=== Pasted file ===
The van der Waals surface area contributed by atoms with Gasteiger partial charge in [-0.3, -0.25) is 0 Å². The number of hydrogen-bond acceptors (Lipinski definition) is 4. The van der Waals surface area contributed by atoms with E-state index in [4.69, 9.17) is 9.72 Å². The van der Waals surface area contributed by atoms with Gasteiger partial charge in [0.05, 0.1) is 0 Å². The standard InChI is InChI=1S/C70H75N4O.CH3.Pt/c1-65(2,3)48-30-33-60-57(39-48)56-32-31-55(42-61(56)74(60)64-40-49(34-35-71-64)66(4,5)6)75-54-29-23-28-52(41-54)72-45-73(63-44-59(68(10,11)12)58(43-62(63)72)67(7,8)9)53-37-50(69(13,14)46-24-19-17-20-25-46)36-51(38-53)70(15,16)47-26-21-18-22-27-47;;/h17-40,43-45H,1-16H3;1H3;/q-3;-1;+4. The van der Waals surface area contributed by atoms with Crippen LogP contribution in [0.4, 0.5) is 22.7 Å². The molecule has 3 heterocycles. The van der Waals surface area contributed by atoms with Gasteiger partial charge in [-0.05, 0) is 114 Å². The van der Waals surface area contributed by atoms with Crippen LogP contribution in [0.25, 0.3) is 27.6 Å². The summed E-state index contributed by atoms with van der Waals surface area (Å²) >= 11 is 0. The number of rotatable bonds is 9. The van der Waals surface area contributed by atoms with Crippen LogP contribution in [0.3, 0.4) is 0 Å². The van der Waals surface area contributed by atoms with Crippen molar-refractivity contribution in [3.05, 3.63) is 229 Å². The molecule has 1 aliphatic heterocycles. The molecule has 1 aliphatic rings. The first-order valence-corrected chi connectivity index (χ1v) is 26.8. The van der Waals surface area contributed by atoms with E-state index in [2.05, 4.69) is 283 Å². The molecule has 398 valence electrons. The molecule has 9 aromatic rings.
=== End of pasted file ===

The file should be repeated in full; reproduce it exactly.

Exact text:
The van der Waals surface area contributed by atoms with Gasteiger partial charge in [-0.3, -0.25) is 0 Å². The number of hydrogen-bond acceptors (Lipinski definition) is 4. The van der Waals surface area contributed by atoms with E-state index in [4.69, 9.17) is 9.72 Å². The van der Waals surface area contributed by atoms with Gasteiger partial charge in [0.05, 0.1) is 0 Å². The standard InChI is InChI=1S/C70H75N4O.CH3.Pt/c1-65(2,3)48-30-33-60-57(39-48)56-32-31-55(42-61(56)74(60)64-40-49(34-35-71-64)66(4,5)6)75-54-29-23-28-52(41-54)72-45-73(63-44-59(68(10,11)12)58(43-62(63)72)67(7,8)9)53-37-50(69(13,14)46-24-19-17-20-25-46)36-51(38-53)70(15,16)47-26-21-18-22-27-47;;/h17-40,43-45H,1-16H3;1H3;/q-3;-1;+4. The van der Waals surface area contributed by atoms with Crippen LogP contribution in [0.4, 0.5) is 22.7 Å². The molecule has 3 heterocycles. The van der Waals surface area contributed by atoms with Gasteiger partial charge in [-0.05, 0) is 114 Å². The van der Waals surface area contributed by atoms with Crippen LogP contribution in [0.25, 0.3) is 27.6 Å². The summed E-state index contributed by atoms with van der Waals surface area (Å²) >= 11 is 0. The number of rotatable bonds is 9. The van der Waals surface area contributed by atoms with Crippen LogP contribution in [0.3, 0.4) is 0 Å². The van der Waals surface area contributed by atoms with Crippen molar-refractivity contribution in [3.05, 3.63) is 229 Å². The molecule has 1 aliphatic heterocycles. The molecule has 1 aliphatic rings. The first-order valence-corrected chi connectivity index (χ1v) is 26.8. The van der Waals surface area contributed by atoms with E-state index in [2.05, 4.69) is 283 Å². The molecule has 398 valence electrons. The molecule has 9 aromatic rings.